There was no avoiding the killing.
She raked with her claws, and blood flowed. Her attacker fell lifeless to the mud, but not before crying out.
That was bad. That would alert others.
She reached down, using her long tail to counterbalance, and scooped up one of the grubby animals that squealed. That sound, too, would alert others, and so she silenced it with her bite, chewing a couple of times before swallowing.
Then she ran.
She knew how to do this. She knew about the creatures that built these hard stone structures to shelter in, that trapped creatures in these pens of wood. She knew how they thought. She knew their weaknesses.
And they were weak. They covered themselves in hides because their outer flesh could not withstand heat or cold, with thicker coverings to protect their soft feet. They could see, but their other senses were pathetic. If she was quiet, she could get so close that they would not smell her scent until she was upon them. And then it would be too late.
They were slow to act, too. She heard them, blundering toward the scream, still some way off. She had time.
The stone boxes provided shadow, which she used. Ahead, the flat stones on the ground would give way to honest soil, and then all she had to do was cross the field to the gap in the wooden barricade. Once she was beyond that, she was free.
But these creatures were still dangerous. They had the exploding sticks, the ones that spat pain. She still bore the scar on one thigh, and knew she had been lucky. Others had met their end from these weapons.
And sometimes the creatures showed intelligence. Like now.
She could smell them, just around the corner. Two creatures. She also caught the dry, acrid tang of the exploding sticks.
She pulled the carcass tight to her side, squeezing to prevent more blood flow. She crouched, readying her free arm. She didn’t want to kill more of them, but she would do whatever it took.
The creatures were waiting, either for her to make the first move, or for others to join them. Off to her left, she heard the clumping and grumbling of their approach. Light flashed, from the beams they carried.
Again, because their senses were weak. They couldn’t rely on the illumination from the night sky.
She looked up. A cloud rolled on, and the moon glowed, showing her the sloping top of the stone box.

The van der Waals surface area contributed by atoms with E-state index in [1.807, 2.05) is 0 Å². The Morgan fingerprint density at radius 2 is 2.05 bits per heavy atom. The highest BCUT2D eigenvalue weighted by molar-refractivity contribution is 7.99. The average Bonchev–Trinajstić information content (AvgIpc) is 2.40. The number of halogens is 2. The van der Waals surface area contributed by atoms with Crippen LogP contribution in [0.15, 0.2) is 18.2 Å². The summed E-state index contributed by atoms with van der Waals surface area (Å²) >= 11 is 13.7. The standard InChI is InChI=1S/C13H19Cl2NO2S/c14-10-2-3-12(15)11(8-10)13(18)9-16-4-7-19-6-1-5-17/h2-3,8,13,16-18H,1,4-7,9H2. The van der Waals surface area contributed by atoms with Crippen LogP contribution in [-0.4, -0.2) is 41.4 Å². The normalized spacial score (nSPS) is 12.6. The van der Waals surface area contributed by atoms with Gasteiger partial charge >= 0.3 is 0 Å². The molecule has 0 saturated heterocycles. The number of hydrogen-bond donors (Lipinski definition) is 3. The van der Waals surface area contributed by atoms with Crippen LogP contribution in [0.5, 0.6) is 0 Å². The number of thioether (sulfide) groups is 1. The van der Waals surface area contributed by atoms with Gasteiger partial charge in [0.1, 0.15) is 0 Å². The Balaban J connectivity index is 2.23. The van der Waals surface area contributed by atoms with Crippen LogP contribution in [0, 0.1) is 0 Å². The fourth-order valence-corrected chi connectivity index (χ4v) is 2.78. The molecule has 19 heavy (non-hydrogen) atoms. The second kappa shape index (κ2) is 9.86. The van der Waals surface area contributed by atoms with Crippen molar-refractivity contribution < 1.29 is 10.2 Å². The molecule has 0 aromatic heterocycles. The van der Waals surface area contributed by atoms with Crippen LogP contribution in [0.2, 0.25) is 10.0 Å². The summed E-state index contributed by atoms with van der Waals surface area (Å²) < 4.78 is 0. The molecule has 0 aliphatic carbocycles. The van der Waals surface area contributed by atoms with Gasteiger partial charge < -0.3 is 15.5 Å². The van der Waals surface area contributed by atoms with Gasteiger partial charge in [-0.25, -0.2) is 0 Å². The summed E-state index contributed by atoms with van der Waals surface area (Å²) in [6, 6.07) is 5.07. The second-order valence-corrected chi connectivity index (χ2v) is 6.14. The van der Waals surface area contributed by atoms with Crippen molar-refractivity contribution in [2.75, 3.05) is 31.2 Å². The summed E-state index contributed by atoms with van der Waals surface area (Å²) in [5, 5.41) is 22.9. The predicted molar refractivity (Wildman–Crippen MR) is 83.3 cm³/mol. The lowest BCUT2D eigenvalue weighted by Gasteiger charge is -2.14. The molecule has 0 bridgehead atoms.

Showing her a way to escape.
She transferred the carcass to her mouth, tensing her jaw to grip it tight. Then she climbed. It was easy—they had grooves in these boxes, some kind of slippery but brittle stuff set back a little. And although the top sloped, it was no worse than the bank of the river.
As she crept along, shapes moved in the shadows below. They made noises, grunting to each other, and every so often they’d make a strange hissing sound and fall silent.
It was like they wanted to be spotted. Ridiculous that these things caused her kind so much trouble.
From this height, she could see the field. The wooden barrier stretched in front of the forest, and the gap was clearly visible. But shapes moved by it, one large, the other small.
And they, too, held death-sticks.
But she had no alternative. She had to get food back to the nest. And she would not allow such pathetic, cruel creatures to stand in her way.
She spat out the carcass, grabbed it tight under one arm, and bounded to the ground. As she landed, shouts erupted to one side, and there was a crack as one of the sticks spat out its invisible death.
She raced across the field. Her tail brushed the ground, and she used that to turn, twisting one way then the other. The ground to either side erupted in small explosions, but none of the bolts of pain hit her.
The two beings ahead crouched and brought their sticks up. But she couldn’t stop, not when her she was so close. The sticks cracked, their ends flaring bright, and she swerved.
Hot air shot past her cheek.
They would send more bolts of pain to her, unless she was quick. Or unless she scared them.
With deliberation, she swiped her tail and turned to the smaller creature, the one more likely to be intimidated. Already, she smelt its fear.
Maybe it was a young one, but they didn’t care about her offspring, so why should she respect theirs?
Then the larger creature stood, and swung its stick. She had a moment to think this strange, before pain wracked her side, and she staggered. She felt the carcass slip.
But she regained her feet, and she bounded, over the smaller creature, its scent sharp and acidic. She flew through the gap in the wooden barrier, clipping her arm. Within moments, the trees enveloped her.
Eventually she slowed, the death-sticks and the grunts and shouts a distant memory. She grabbed a handful of leaves and chewed them into a mush that she rubbed onto her side, where the stick had hit. Then she walked on. She would reach the nest soon.
The carcass was still warm by her side, and she smiled at the thought of the joy it would bring. If they were careful, this food would keep them going for many suns, especially if her little ones started foraging too.
She’d start training them, she vowed. She’d bring them to the edge of the woods, show them these slow but deadly creatures. She’d teach them.
Maybe, next time she had to hunt, she wouldn’t be alone.
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